Pedaling Forward with Bamboo

pedalforward
Pedal Forward delivering bikes Tanzania. Image Pedal Forward



Bikes create freedom. That may sound odd. But think about it. Think about the first time on the bike. The freedom parents give children when they let them ride down the street for the first time. The freedom the bike creates to get to school, or a job, or take a trip.

East Setauket native Matthew Wilkins grew up with a love of bicycles.

“We were always biking on family vacations,” Wilkins said.

It wasn’t until he was in seventh grade though that he first began to realize the freedom a bike can create.

pedalforward
Pedal Forward delivering bikes Tanzania. Image Pedal Forward



“My dad, my best friend and I went for a bike ride to Orient Point,” Wilkins said. “Once we got to Orient Point we said, “let’s go further,’ so we took the ferry to Connecticut and ended up riding to Boston.”

That trip started a tradition for Wilkins of getting on a bike and riding until he didn’t want to ride anymore. During college at George Washington University, Wilkins decided to make his own bike. Not surprising for an engineering student. But he couldn’t figure out what materials to use that wouldn’t cost him a small fortunate.

“I started goggling and found a guy in California that was building bikes out of bamboo and I thought I have bamboo in my backyard in East Setauket.”

pedalforward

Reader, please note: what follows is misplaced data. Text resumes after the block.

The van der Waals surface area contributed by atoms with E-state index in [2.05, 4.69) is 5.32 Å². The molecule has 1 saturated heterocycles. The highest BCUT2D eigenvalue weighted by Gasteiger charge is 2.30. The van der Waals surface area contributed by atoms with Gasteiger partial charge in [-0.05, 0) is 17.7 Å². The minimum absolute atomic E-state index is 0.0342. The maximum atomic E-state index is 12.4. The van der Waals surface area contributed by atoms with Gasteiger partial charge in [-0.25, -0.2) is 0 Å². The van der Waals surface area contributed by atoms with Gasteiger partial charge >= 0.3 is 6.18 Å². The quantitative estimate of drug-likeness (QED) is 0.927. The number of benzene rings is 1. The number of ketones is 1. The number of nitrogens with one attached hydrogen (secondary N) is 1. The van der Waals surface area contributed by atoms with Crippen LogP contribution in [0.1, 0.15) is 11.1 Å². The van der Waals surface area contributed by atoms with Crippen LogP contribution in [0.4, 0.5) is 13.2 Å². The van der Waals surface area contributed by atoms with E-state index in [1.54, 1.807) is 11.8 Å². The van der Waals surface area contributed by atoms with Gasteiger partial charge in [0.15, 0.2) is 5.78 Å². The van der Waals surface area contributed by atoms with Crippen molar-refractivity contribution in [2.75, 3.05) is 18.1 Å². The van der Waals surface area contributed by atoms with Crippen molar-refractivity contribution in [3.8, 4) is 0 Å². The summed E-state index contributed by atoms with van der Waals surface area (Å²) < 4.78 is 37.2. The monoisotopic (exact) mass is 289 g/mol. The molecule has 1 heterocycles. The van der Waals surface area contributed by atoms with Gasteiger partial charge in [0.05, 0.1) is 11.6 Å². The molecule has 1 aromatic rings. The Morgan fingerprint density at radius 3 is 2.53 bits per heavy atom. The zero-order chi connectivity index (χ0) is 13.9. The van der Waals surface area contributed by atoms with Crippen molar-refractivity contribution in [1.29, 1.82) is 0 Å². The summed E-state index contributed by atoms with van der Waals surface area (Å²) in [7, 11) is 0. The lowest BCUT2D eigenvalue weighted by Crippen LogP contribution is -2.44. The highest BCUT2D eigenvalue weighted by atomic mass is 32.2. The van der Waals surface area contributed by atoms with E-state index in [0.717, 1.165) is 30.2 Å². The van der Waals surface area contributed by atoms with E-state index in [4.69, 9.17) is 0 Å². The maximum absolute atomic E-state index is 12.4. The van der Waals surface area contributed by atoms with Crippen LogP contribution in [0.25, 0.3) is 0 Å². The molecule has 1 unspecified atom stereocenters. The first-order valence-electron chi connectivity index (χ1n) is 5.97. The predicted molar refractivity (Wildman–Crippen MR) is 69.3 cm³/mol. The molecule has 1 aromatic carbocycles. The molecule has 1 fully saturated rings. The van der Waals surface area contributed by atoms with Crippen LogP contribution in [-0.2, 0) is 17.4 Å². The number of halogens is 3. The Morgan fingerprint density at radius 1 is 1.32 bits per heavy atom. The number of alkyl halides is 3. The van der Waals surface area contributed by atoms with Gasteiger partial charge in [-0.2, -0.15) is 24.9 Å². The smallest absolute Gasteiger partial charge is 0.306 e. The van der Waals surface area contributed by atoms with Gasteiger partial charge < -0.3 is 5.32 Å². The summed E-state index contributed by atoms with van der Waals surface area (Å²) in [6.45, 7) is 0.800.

Pedal Forward delivering bikes Tanzania. Image Pedal Forward



In addition to being cost effective bamboo makes for a good bike because the material is lightweight and strong. While pedaling the bamboo bikes absorb the energy of pedaling to go right back into the bike. Making it sustainable to make and ride.

It was around this time that one of Wilkins’s friends, who was studying aboard started talking about Clinton Global Initiative Academy (CGIA) and how they should an idea. The CGIA brings students, youth organizations, experts in various fields and celebrities together to discuss and develop ideas to solve problems around the world.

pedalforward
Pedal Forward delivering bikes Tanzania. Image Pedal Forward



Wilkins immediately thought about to that bamboo bike and the freedom bikes had gave him as a child. He had the idea of building and selling bamboo bicycles in the US, and donating one bike for every bike to an organization overseas, which would give out the bikes in communities where bikes could empower local people. The idea won the CGIA’s Great Ideas contest in 2012, and for the past two years Wilkins, Christopher Deschenes and Elizabeth Hubler have spent time refining their product and getting founding.

This October, their organization Pedal Forward, will start selling bikes, starting at $399 a bike. A percentage of the sales will go to the Tumaini Fund: Bicycles for Orphans Project and Bicycles Against Poverty.

“We realized the cost of shipping a bike to one of those organizations would add to the cost and also that we’d be taking away from organizations already providing bicycles,” Wilkins said.

pedalforward
Pedal Forward delivering bikes Tanzania. Image Pedal Forward



In 2013, they brought 35 bikes to Tanzania where eligible students, recommended by their teachers, were allowed to take them for use.

Eventually, the small staff wants to build bikes in Tanzania and the US, with domestic sales in the US underwriting the bike production in Tanzania.

Pedal forwarding from the US to Tanzania.